Lifestyle Environment 09 Sep 2016 Giant pandas are no ...

Giant pandas are no longer endangered

DECCAN CHRONICLE
Published Sep 9, 2016, 2:24 am IST
Updated Sep 9, 2016, 6:38 am IST
A nationwide census conducted in 2014 found that China’s wild population of adult giant pandas now numbers 1864.
According to the organisation, the giant panda’s population numbers have increased enough for the group to downgrade the species as “vulnerable”.
 According to the organisation, the giant panda’s population numbers have increased enough for the group to downgrade the species as “vulnerable”.

Good news for giant pandas (and the people who love them): the International Union for Conservation of Nature (IUCN) no longer considers them to be an endangered species, LiveScience reports.

On Sunday, September 4, IUCN announced updates to its Red List of Threatened Species, a comprehensive inventory that details the global conservation status of various animal, plants, and fungi species. According to the organisation, the giant panda’s population numbers have increased enough for the group to downgrade the species as “vulnerable”.

 

Wild giant pandas mostly live in China’s bamboo forests. Threats including poaching and human-caused habitat destruction — which drives animals from their homes and also causes food shortages — pushed the giant panda to the brink of extinction. But due to recent forest protection and reforestation measures, things are looking up — a nationwide census conducted in 2014 found that China’s wild population of adult giant pandas now numbers 1864 — a dramatic increase from 1596 in 2004. Add cubs to the mix, and the number rises to 2060.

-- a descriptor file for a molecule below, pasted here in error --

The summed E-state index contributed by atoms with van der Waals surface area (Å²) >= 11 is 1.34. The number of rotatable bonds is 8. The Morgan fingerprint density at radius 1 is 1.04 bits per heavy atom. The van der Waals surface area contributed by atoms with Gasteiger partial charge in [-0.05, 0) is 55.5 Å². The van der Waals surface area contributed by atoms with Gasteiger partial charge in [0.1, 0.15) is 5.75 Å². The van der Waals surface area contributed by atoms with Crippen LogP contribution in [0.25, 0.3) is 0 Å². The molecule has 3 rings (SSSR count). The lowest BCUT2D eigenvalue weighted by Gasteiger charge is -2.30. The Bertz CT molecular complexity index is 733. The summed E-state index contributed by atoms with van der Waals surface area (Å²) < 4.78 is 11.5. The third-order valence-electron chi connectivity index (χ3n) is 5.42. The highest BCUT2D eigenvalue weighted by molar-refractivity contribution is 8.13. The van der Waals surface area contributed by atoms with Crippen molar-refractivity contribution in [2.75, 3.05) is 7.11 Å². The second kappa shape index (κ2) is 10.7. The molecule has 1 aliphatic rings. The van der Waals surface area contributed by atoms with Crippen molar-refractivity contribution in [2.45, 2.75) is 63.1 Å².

Thanks to the World Wildlife Fund’s iconic logo, few endangered species are more recognisable than the adorable giant panda. “Whereas the decision to downlist the giant panda to vulnerable is a positive sign confirming that the Chinese government’s efforts to conserve this species are effective, it is critically important that these protective measures are continued, and that emerging threats are addressed,” the IUCN’s report concluded.

According to The New York Times, the Tibetan antelope was also removed from the IUCN’s “endangered” list — but other animals didn’t fare so well. The eastern gorilla is now closer to extinction, and the plains zebra is “near threatened” due to hunting.
Source: www.mentalfloss.com

 

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